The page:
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Photograph by Dave Lepori

Jay and Daisy: Zuri Goldman and Alexsandra Meijer dance the iconic roles in Margaret Wingrove's take on 'The Great Gatsby.'

Storied Steps

The Margaret Wingrove Dance Company puts some of the greatness back in 'Gatsby'

By Marianne Messina

F. SCOTT FITZGERALD'S The Great Gatsby has been in serious need of an update since Robert Redford tried and died in the lead role. Although the Margaret Wingrove Dance Company doesn't exactly update the story, Wingrove's choreography for her new full-length work of the same title certainly breathed some new life into it at its premiere performances over the weekend at the Stage in San Jose. Stripping away the ironic posturing that makes such books so dusty, Wingrove's choreography heaps lavish attention on the personalities and the multifarious textures of their relationships.

As the story goes, Gatsby dreams of winning the iconic Daisy Buchanan (married to a bullying Tom Buchanan) and is inspired to build a mansion for his dream future with her. While Gatsby (Zuri Goldman) pursues Daisy (Alexsandra Meijer), Daisy's husband, Tom (Matt Kovac), is having an affair with the wife (a sinewy Catharine Grow dances the sultry Myrtle Wilson) of garage owner George Wilson (Travis Walker). (Where do you think soap opera came from?) In the book, Gatsby and Daisy maintain their film-star mystique through the distance created by the story's narrator, Gatsby apologist Nick Carraway (Michael Howerton with a Randall King voice-over).

Wingrove re-creates this aura in her dance. Her choreography for Jay Gatsby is almost butterfly light—he's a refreshingly hopeful Gatsby with silky movements and lines rounded in loose-fitting suits (Karen McWilliams' costumes adorn the movements as much as the wearers). Gatsby's fluidity offsets the more staunch movements of Nick Carraway and makes Wilson seem almost hobbled or robotic by comparison. In fact, watching the three men's styles it's hard not to get the feeling that the larger one dreams the more fluidly he streams through the world.

The entire show is danced to rich, exciting music by Gatsby contemporary George Gershwin. The drawback (one Wingrove flirts with often in her musical choices) is that Gershwin's lush music makes repeated power plays to narrate the dance, and repeatedly the dance opts to be narrated by the Fitzgerald story. The effect is quite noticeable in Act 1, set to a rendition of Rhapsody in Blue full of nuance and caprice—languorous glissandos, saucy muted trumpets, vaudevillian sound bites, extremely crisp piano. Meanwhile, the dancers dance on, almost deaf to the rhythmical carnage going on around them. Perhaps this is Wingrove's own nasty touch of irony.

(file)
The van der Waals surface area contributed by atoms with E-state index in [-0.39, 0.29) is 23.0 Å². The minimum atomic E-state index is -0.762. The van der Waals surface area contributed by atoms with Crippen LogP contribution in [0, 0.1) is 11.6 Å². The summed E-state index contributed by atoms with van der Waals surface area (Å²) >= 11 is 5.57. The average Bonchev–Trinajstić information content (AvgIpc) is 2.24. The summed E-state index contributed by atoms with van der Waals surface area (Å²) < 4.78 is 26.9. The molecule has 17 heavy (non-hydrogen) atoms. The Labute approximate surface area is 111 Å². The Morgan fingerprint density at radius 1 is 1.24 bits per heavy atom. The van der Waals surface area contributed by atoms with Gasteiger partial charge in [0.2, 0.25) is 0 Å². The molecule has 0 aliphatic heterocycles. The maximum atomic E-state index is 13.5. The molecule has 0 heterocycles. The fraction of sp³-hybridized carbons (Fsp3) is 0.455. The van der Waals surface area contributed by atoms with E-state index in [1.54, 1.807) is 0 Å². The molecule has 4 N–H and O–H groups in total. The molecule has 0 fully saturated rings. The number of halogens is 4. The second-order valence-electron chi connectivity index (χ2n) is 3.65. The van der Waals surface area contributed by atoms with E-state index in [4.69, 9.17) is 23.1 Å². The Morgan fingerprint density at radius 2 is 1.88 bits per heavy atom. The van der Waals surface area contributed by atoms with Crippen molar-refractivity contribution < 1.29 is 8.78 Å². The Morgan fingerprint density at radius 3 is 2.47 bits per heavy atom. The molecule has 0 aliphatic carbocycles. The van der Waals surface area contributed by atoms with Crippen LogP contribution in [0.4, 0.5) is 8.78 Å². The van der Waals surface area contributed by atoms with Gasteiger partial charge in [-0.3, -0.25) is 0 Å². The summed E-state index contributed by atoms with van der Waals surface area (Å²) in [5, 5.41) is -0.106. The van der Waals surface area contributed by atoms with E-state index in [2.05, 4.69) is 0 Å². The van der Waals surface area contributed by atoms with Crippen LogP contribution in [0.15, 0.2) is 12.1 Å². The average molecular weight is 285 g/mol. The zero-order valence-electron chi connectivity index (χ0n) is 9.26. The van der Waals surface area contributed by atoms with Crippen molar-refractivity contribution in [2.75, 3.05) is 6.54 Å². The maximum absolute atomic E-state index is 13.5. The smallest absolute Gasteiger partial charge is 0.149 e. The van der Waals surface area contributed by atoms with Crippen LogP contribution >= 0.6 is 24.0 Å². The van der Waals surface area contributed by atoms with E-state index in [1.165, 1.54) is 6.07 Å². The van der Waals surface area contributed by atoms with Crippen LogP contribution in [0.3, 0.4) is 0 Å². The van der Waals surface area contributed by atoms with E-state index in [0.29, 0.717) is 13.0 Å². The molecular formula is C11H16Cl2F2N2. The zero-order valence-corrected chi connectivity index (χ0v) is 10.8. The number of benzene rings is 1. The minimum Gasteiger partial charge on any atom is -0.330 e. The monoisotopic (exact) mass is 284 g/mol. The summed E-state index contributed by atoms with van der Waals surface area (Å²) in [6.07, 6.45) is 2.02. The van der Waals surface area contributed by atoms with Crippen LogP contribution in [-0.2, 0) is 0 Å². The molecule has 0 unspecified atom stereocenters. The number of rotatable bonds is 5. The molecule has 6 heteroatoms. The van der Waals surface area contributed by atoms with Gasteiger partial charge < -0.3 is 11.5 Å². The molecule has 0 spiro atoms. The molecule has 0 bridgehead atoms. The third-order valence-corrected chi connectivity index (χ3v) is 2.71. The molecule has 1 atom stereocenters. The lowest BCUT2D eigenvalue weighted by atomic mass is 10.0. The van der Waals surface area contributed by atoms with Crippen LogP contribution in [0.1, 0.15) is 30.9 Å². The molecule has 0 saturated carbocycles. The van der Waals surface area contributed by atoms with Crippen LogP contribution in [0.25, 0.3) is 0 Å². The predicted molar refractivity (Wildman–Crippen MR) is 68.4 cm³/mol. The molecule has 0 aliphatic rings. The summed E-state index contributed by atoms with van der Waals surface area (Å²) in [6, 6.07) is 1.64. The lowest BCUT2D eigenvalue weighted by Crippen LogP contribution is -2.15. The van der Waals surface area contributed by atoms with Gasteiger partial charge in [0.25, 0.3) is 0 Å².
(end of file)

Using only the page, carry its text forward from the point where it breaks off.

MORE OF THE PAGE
The program's three acts move swiftly and offer a smorgasbord of duets and solos, with many spellbinding moments. The later duets between Gatsby and Daisy are moving in their sweep and grace. Amid the strings that launched a thousand film classics, Meijer tucks for a lift as Goldman engulfs her in the crook of his chest. Or she falls backward toward the seated Goldman with total abandon to be caught by a lone out-reached hand (this move drew audience gasps like a high-tension act). The ensemble orchestration highlights the organic variety of relationships—in time, space, level. For example, at ground level, Gatsby and Daisy engage in slow, caring touches and embraces while Tom and Myrtle bound through the remaining space in tempestuous interplay.

Oddly (or characteristically), Wingrove has chosen to represent the two murders in much milder dance language than the arguments between lovers. Still, power and anger are not confined to amour lone. When Nick is lamenting the death of his admired friend Gatsby, Howerton's controlled heat comes into its own, especially those leaps into the air from toed squats (ouch). Matt Kovac's dance tantrum over his wife's death (or over Gatsby's scarf found at the scene) is formidable, and his dance with Walker, as Buchanan incites Wilson to avenge Myrtle's death, creaks and groans under the skewed kinship between them. Wingrove has expanded deeply into production territory for Gatsby with nice results.

The set design (John Dragonoff) captures both the class rift and the flavor of an era in elegant shorthand, so as to leave a wide-open dance space. And John Carney's lighting design helps to bring a world of moods out of a single white dress.

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From the January 12-18, 2005 issue of Metro, Silicon Valley's Weekly Newspaper.

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